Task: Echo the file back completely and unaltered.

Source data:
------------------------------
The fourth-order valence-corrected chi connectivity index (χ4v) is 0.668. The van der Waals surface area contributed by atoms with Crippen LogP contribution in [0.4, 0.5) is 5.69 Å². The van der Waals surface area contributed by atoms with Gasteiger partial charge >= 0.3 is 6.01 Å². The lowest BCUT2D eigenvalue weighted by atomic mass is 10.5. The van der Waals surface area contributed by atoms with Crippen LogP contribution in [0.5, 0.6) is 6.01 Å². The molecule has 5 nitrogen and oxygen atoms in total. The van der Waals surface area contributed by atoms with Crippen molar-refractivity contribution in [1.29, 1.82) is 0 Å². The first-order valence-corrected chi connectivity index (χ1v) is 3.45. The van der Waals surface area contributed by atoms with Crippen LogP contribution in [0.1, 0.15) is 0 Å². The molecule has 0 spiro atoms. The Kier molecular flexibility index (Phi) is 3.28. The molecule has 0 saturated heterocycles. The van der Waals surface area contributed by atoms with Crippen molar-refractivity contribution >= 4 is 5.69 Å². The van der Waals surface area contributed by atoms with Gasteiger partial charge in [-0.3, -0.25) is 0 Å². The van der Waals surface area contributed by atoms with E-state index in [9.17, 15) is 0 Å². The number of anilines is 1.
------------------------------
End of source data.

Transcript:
The fourth-order valence-corrected chi connectivity index (χ4v) is 0.668. The van der Waals surface area contributed by atoms with Crippen LogP contribution in [0.4, 0.5) is 5.69 Å². The van der Waals surface area contributed by atoms with Gasteiger partial charge >= 0.3 is 6.01 Å². The lowest BCUT2D eigenvalue weighted by atomic mass is 10.5. The van der Waals surface area contributed by atoms with Crippen LogP contribution in [0.5, 0.6) is 6.01 Å². The molecule has 5 nitrogen and oxygen atoms in total. The van der Waals surface area contributed by atoms with Crippen molar-refractivity contribution in [1.29, 1.82) is 0 Å². The first-order valence-corrected chi connectivity index (χ1v) is 3.45. The van der Waals surface area contributed by atoms with Crippen LogP contribution in [0.1, 0.15) is 0 Å². The molecule has 0 spiro atoms. The Kier molecular flexibility index (Phi) is 3.28. The molecule has 0 saturated heterocycles. The van der Waals surface area contributed by atoms with Crippen molar-refractivity contribution >= 4 is 5.69 Å². The van der Waals surface area contributed by atoms with Gasteiger partial charge in [-0.3, -0.25) is 0 Å². The van der Waals surface area contributed by atoms with E-state index in [9.17, 15) is 0 Å². The number of anilines is 1.